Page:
Create a culture of openness and one that drives for impact.
Work to find common ground and create a win-win team.
Encourage collaboration within and between teams/departments.
Foster team play: Create a positive environment that supports people doing their best.
Act with humility and lead in a way that others say, “we did it ourselves.”
What advice would you give to other female leaders about the best way to manage a large team?
You need to trust your middle management team and give them both the responsibility and accountability for driving business objectives. Give them the space to do their jobs and the latitude to learn from their mistakes.
Don’t be afraid of hiring people who are smarter than you because you will learn from them and ultimately it is the best recipe for a win-win situation.
Always be authentic and commit yourself to develop your teams — because this is important to people.
Always lead from the front — be the leader you would want and make sure that your teams experience you in an authentic way.
None of us are able to achieve success without some help along the way. Is there a particular person who you are grateful towards who helped get you to where you are? Can you share a story about that?
I have been fortunate to have had two people you have guided me throughout my career.
The first being Dawn Nathan-Jones who taught me early on in my career to always be professional, be prepared, expect the unexpected, and plan accordingly. She also taught me about the inner strength of women and how to use that effectively in a business environment.
The second is Amer Hossain who was the VP of the Dell META Region, who believed in me as a leader and opened the door to my career into marketing. He was so confident that I was the right person to head up marketing that he refused to work with anyone else and actively championed my appointment into the role, even though someone else had already been appointed.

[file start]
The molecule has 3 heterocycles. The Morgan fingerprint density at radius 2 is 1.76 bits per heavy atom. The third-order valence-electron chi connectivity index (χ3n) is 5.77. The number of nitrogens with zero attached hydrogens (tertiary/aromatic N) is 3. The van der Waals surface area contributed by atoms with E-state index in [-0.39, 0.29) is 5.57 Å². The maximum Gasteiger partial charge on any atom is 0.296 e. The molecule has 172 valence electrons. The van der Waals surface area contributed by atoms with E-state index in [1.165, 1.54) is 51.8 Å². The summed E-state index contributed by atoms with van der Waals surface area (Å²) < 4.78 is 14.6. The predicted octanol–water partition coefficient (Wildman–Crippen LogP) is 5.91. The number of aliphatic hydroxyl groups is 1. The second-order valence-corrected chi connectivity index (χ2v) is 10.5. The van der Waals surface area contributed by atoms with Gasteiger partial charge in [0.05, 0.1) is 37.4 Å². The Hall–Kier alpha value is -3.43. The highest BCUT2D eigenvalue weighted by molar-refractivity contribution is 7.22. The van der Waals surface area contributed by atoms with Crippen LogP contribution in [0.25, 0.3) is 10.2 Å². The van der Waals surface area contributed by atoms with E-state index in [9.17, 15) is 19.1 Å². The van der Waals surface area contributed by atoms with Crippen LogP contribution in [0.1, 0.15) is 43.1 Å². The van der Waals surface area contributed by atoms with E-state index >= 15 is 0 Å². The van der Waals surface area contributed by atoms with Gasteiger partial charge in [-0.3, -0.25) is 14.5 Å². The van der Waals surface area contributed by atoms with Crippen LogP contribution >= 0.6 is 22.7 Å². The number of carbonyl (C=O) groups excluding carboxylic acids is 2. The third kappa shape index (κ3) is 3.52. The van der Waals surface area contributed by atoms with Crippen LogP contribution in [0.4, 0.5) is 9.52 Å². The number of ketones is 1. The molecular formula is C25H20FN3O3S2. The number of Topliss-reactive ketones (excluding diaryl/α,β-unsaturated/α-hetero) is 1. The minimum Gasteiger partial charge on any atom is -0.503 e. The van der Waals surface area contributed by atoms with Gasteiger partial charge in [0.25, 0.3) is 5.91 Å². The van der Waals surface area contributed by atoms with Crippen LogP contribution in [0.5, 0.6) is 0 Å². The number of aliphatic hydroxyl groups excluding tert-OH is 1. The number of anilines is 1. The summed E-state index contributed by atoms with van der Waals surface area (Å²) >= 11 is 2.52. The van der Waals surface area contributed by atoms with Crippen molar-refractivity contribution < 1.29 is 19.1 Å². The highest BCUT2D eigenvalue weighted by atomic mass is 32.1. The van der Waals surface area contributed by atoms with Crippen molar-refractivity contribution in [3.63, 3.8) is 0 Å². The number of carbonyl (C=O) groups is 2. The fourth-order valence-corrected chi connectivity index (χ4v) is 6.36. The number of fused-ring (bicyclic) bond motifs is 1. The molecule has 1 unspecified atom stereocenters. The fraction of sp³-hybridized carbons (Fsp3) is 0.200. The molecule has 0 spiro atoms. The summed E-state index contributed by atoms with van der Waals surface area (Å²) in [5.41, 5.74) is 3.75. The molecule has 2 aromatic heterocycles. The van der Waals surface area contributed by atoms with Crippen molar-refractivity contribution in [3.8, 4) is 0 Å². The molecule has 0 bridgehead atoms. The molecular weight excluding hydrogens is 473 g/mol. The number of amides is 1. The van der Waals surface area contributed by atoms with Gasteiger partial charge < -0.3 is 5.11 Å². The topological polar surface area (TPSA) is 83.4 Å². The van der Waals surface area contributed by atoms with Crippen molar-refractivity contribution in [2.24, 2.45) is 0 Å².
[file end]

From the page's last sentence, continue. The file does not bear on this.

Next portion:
How have you used your success to bring goodness to the world?
I champion for the advancement of women in the workplace. I have a few inspiring women that I mentor, and I am committed to sharing my experiences and knowledge to guide them in their career development. I believe that women have an integral role to play in the workplace and my commitment to the upliftment of these women is aimed at helping them reach success in their careers which I hope will inspire them to do the same for other women.
I am also passionate about developing young talent and guiding them through their career by offering practical advice on how to be successful in the work environment.
What are your “5 Leadership Lessons I Learned From My Experience” and why. (Please share a story or example for each.)
1. Be authentic and don’t compromise
2. Don’t underestimate the value of networking
3. Your team is your success or your failure — so recruit wisely and invest in their development
4. Embrace the unique journey of a woman in the workplace
5. Know the power of choice and be clear on what you do want to do and what you don’t
You are a person of great influence. If you could inspire a movement that would bring the most amount of good to the most amount of people, what would that be? You never know what your idea can trigger. 🙂
I have strong views on the advancement of robotics and machine learning and the role of humans amidst all this emerging technology.
I would love to spearhead an investment into education that would better prepare people for the jobs of the future at a grassroots level and even as early as school years.
I would sponsor a movement that actively looks at the role of the human spirit, human intelligence and human emotion in this age of innovation. I would imagine that a movement like this would recognize the value of human creativity which I believe could not be replicated by a machine.
Can you please give us your favorite “Life Lesson Quote”? Can you share how that was relevant to you in your life?
“Don’t take yourself too seriously. Take the work seriously.”
Even though I have been successful in my career and I have worked my way up the corporate ladder, I have always tried to remain humble and remember that the role does not define me. Rather, it is my achievements that truly matter.
Some of the biggest names in Business, VC funding, Sports, and Entertainment read this column. Is there a person in the world, or in the US with whom you would love to have a private breakfast or lunch with, and why? He or she might just see this if we tag them 🙂
I would love to have lunch with world-famous soccer star Cristiano Ronaldo. Having been voted FIFA World Player of the Year five times, I’d like to understand what motivates and drives him on a daily basis. Even today, 18 years later, he is still winning trophies and personal accolades.